Putting Security into Cybersecurity
Americans are spending more time online, but our increasing dependence on technology creates opportunities for cybercriminals to take advantage of gaps in security and personal knowledge.
To help our members and others interested in online safety, we spoke to Geoffrey Floding, SECU Vice President of Threat Intelligence, for tips and advice on personal cybersecurity. Geoffrey discusses the popular cybercrime techniques and how to identify them, how to protect yourself and your family, and what to do if you think you have become a victim.
Question: Are there common techniques cybercriminals use?
Geoffrey: Phishing emails are a cybercriminal’s most popular attack method. This technique seeks to acquire sensitive data or access to a computer by either engaging the victim directly, or by tricking the victim into clicking a link or opening a document. These emails can appear as if sent from a legitimate business.1 In the last year we have seen criminals also use text messages and phone calls to trick users into installing software on their computers or giving them their personal information.
Question: Are there immediate ways to spot cybercrime?
Geoffrey: Please be cautious if an email, text, or phone call asks for personal information or access to your computer systems. Individuals should always validate who they are dealing with and be careful about what they share.
Question: What can people do to protect themselves against cybercrime? Can I do anything to protect my family, like an elderly parent?
Geoffrey: The best anyone can do is remain vigilant, only click on links from or respond to individuals that the user knows or is expecting and communicate this strategy to your family. Just as you would not give information to a stranger over the phone, you should not give information over email or text message. It is also important to remember that a legitimate company or service will never ask you for your password.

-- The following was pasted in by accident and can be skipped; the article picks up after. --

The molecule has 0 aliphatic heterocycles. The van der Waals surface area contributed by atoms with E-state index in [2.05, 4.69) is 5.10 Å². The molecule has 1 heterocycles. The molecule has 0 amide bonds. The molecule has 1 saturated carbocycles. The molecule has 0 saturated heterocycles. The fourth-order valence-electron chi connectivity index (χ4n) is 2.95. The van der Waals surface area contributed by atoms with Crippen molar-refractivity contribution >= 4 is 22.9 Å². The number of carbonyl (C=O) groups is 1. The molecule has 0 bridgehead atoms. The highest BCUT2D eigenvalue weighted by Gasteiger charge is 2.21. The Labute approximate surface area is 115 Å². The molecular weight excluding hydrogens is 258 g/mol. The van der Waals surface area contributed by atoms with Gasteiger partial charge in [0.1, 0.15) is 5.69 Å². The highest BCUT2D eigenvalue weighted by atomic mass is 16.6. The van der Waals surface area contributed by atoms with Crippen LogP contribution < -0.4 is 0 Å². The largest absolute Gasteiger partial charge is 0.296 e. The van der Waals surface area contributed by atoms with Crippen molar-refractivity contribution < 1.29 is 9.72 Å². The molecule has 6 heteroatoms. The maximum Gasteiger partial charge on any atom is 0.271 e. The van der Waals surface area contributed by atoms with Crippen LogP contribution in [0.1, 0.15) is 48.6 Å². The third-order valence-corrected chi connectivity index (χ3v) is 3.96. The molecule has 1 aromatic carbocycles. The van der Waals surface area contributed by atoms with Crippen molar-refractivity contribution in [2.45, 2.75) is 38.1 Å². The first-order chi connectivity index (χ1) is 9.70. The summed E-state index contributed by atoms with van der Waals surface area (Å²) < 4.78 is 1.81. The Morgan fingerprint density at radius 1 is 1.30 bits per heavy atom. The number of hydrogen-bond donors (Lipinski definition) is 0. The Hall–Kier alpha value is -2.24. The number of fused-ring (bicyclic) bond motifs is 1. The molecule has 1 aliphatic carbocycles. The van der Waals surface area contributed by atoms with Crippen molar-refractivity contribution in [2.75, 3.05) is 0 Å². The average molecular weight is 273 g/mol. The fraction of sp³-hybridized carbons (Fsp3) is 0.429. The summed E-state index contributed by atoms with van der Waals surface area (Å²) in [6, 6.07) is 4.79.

Question: How do we start to teach kids about staying cyber-safe today?
Geoffrey: Letting kids know that, regardless of the medium, they need to keep their personal information private and not overshare online is essential. The U.S. Cyber Security and Infrastructure Agency (CISA) has published a list of tips and recommendations for parents with some additional links for more information.
Question: How do I know if I am a victim of cybercrime, and what should I do if I think I
have been attacked?
Geoffrey: If you suspect you are a victim of a cybercrime, either by having unknown charges show up on a statement, or having your identity used without your knowledge, it is best to contact the Credit Union immediately. Contact information and resources are available to members on the State Employees’ Credit Union website.
In addition to these suggestions, the Cybersecurity & Infrastructure Security Agency offers four steps everyone can take.
- Think Before You Click! Recognize and Report Phishing: Think before you click if a link looks a little off. It could be an attempt to get sensitive information or install malware.
- Update Your Software: Do not delay—act promptly if you see a software update notification. Better yet, turn on automatic updates.
- Use Strong Passwords: Use long, unique, and randomly generated passwords. Use password managers to generate and remember different, complex passwords for each of your accounts. A password manager will encrypt passwords securing them for you!
- Enable Multi-Factor Authentication (MFA): You need more than a password to protect your online accounts, and enabling MFA makes you significantly less likely to get hacked.
1 Editor, C. S. R. C. C. (n.d.). Phishing – glossary: CSRC. CSRC Content Editor. Retrieved from csrc.nist.gov
Read the Full Strategic Plan
Developed in partnership with and approved by the Board of Directors in 2022, this plan outlines our vision for the future of SECU and is guided by four strategic focus areas: Member Experience; Employee Experience; Digital Innovation; and Safety and Soundness.